One of the least pleasant things about getting a divorce is the inevitable fight over money with your soon-to-be ex-spouse. Typically, the fight over money is the most acrimonious part of any divorce, and it’s what makes most divorces take so long to complete.

There is some money that you likely are less upset about sending to your ex-spouse, though — child support. You want your child to have a good life, and money can help keep them fed, clothed, and healthy. However, even child support doesn’t last forever.

Whether you are sending or receiving child support, you need to know how long it will last and whether there are ways to extend or decrease that timeframe. California Child Support Services offers extensive answers to these questions in its online FAQ, but the following information may be all the answers you need.

The Default End of Child Support in California

By default, child support ends in California when the child being supported turns 18 years old. This is the standard that a judge will use if your divorce is settled in court, and it is the minimum age that child support can end in any negotiated divorce decree. A judge will not approve a child support agreement that ends earlier than that.

Child Support Obligations Outlined in Divorce Agreements

You don’t have to let the courts determine how your assets will be divided when you divorce. Instead, you can negotiate an agreement that both parties agree to. The courts still have to approve the negotiated agreement, but as long as it doesn’t break any laws, that shouldn’t be a problem.

This matters because you can choose to better protect your children by extending child support to continue after their 18th birthday. If this is your intention, your child support attorney will negotiate an agreement that extends child support to 21 years old, the end of college, or some other specific timeframe.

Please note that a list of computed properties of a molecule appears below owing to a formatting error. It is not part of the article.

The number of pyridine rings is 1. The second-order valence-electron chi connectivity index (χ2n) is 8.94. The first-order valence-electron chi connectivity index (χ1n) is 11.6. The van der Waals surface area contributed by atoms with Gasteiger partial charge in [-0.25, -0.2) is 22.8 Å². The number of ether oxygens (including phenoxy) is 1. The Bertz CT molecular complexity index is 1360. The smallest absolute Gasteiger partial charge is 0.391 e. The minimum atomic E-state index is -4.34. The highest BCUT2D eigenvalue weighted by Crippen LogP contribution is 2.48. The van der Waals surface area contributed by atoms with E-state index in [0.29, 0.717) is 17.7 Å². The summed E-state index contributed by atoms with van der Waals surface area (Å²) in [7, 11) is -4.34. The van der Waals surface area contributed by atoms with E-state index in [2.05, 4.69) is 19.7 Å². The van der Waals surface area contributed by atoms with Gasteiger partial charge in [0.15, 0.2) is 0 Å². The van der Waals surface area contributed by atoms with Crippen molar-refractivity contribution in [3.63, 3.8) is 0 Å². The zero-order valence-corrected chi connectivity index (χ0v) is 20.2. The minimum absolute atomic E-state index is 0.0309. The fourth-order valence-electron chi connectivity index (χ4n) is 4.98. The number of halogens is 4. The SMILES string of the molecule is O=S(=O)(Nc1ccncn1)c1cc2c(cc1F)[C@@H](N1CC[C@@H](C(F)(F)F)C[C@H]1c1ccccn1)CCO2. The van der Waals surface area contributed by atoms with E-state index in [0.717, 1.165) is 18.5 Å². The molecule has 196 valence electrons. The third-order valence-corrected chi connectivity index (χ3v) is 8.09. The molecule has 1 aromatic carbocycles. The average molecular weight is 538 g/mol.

Child Support Can End Early

There are also cases where child support can end before a child turns 18. 

This can happen if the child:

  • Joins any part of the armed forces
  • Gets married
  • Dies
  • Becomes emancipated

When any of the above happens, the paying parent can choose to stop paying child support. They are allowed to continue paying child support (and will be taxed appropriately). But if they stop, the courts won’t force them to continue.

What to Do If Your Ex-Spouse Stops Paying Early

Child support isn’t optional, regardless of whether it is court-ordered or agreed to in a negotiated divorce. Either way, the courts are involved, and child support becomes mandatory until an appropriate end condition occurs.

If your ex-spouse stops paying child support early, you can take legal action against them to force them to continue. Typically, a court will order the delinquent party to resume payments and pay past-due money. Additionally, the Department of Child Support Services will act to collect past-due support.

Should your ex-spouse continue not paying support, a judge may hold them in contempt. This can result in additional fines or even jail time, depending on the situation and the judge’s decision.

Alternatively, you may be able to get your ex-spouse to start paying again by renegotiating your divorce. This might be appropriate if they have fallen on hard times.

Child Support Protects Your Children

Child support rules and services in California exist to protect children after parents get divorced. Knowing when it ends will help you make good choices with how you spend money on your children.

Contact Our Child Support Firm in San Diego, CA

Contact our experienced San Diego child support lawyers at San Diego Divorce Lawyers, APC today for legal assistance. Contact our San Diego office at (619) 866-3756 to schedule a free consultation.

San Diego Divorce Lawyers, APC
2851 Camino del Rio S #430
San Diego, CA 92108